The restructure of classes at three Dales schools will ensure their future viability, say school leaders.
However, the changes, which will mean the bussing of some children between Bainbridge, Askrigg and West Burton schools, have not been welcomed by all parents.
The governors of the BAWB Federation of schools say the changes to the class structures will take effect from September.
The restructure means all reception and year one pupils will be taught at Bainbridge Primary School, while all year two children will attend at West Burton.
Years three to six children will continue to be taught at West Burton and Askrigg schools.
The restructure means children travelling daily by bus between villages — a system which some parents of West Burton children were strongly opposed to when it was previously proposed in 2018, before the idea was abandoned.
However, school leaders now say the changes will be better for the pupils’ education and ensure the future of all three schools.
In a letter to parents, they said: “For many years due to low pupil numbers and financial constraints we have always had mixed aged classes across the federation.
“However, next year we are extremely fortunate to be able to teach all the youngest children together at Bainbridge and all of the Year 2 children (6-7 year olds) in a separate class at West Burton.
“This is a real luxury and follows the best educational practices which are common in larger primary schools.
“This will mean continuity of education for the younger children, whilst the large group of Year 2 pupils will help to make West Burton School a vibrant learning community once more.”
The letter added: “The really great news for everyone is that these new arrangements will mean that will be financially stable (out of debt) in 3 years and we intend to work very hard to ensure that we are.
“The new structure has also been agreed with North Yorkshire County Council and it means that all three schools have a certain future going forward.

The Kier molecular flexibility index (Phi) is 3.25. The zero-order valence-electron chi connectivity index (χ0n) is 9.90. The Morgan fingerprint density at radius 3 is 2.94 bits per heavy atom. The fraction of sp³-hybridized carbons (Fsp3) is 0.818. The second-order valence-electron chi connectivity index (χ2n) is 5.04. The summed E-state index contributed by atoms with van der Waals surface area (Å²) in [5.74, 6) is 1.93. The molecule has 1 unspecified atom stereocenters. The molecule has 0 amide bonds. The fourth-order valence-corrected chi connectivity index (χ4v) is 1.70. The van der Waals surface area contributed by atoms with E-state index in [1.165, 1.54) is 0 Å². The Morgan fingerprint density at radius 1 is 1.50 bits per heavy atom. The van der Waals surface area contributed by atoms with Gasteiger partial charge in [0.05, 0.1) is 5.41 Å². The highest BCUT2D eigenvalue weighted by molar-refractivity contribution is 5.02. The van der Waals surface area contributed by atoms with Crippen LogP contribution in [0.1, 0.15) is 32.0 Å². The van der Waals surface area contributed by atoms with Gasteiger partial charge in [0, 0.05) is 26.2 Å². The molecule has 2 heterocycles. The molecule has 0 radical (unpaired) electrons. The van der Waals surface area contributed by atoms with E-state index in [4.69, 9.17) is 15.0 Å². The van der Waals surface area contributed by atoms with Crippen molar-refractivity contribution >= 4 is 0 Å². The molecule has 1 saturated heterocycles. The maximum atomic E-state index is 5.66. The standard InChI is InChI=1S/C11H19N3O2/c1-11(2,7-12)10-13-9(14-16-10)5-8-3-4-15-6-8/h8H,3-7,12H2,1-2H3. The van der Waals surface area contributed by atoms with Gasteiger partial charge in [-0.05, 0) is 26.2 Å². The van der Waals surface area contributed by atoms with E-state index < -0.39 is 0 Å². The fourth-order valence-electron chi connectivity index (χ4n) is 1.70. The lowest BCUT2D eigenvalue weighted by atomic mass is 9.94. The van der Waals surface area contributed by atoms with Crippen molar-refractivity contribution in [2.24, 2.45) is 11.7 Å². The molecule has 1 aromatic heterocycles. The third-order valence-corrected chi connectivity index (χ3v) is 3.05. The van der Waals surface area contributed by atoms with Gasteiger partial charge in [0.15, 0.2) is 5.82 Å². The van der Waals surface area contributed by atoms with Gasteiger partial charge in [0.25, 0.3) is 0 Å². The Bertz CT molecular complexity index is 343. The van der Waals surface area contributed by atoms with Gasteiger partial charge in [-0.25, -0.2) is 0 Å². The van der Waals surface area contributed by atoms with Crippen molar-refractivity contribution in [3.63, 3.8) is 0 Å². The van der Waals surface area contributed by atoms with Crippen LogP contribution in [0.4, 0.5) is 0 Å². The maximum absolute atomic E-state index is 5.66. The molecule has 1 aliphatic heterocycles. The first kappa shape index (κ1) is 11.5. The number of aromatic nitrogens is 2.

“This will remove the uncertainty many have felt in the past and should allow us to recruit even more children to these wonderful small schools.”
West Burton parent Graham Bottley is a member of the schools’ joint working group, which was set up to improve communications between the school communities.
He said the operational changes for September did include bussing pupils, but the increased numbers at the West Burton site would make for a “vibrant school atmosphere during the day”.
He added: “Parents and the local community both understand the reasons behind these changes and that they will be implemented for a single school year.
“We can then target further improvements to the already significant increases in West Burton pupil numbers we have seen over the past year as a result of the efforts of the joint working group.
“West Burton School, and the federation of which it is an integral part, are central to the Dales communities they serve and any measures that ensure the long term provision of schooling for all ages at West Burton can only be a good thing.”
But Walden parent John Lanaghan is unhappy about the changes, which he says will mean their son, who gets travel sick, having to travel much further every day to get to school, and will mean him attending a different school to his younger sister, who attends nursery at West Burton.
Mr Lanaghan said he felt the decision had been taken “behind parents’ backs”.
“We are very upset that this was done behind closed doors without any consultation with parents,” he said.
The parent added that he felt the change to a new school would mean more upheaval for his son after months of being in lockdown.
He also questioned whether it made sense to send children to school in different villages when the nation was still dealing with Covid-19 pandemic and social distancing was required.
Heather Limbach, chair of the BAWB governors, told Richmondshire Today they were aware the changes could be difficult and that some people may be unhappy with the decisions taken.
She added: “We will always seek to minimise distress and where we can mitigate it, and communicate our decisions and reasons as well as we can.
“We are also always open to discussions with parents and community members.”
Dales county councillor Yvonne Peacock said she was talking to all parties involved and trying to find solutions acceptable to everyone.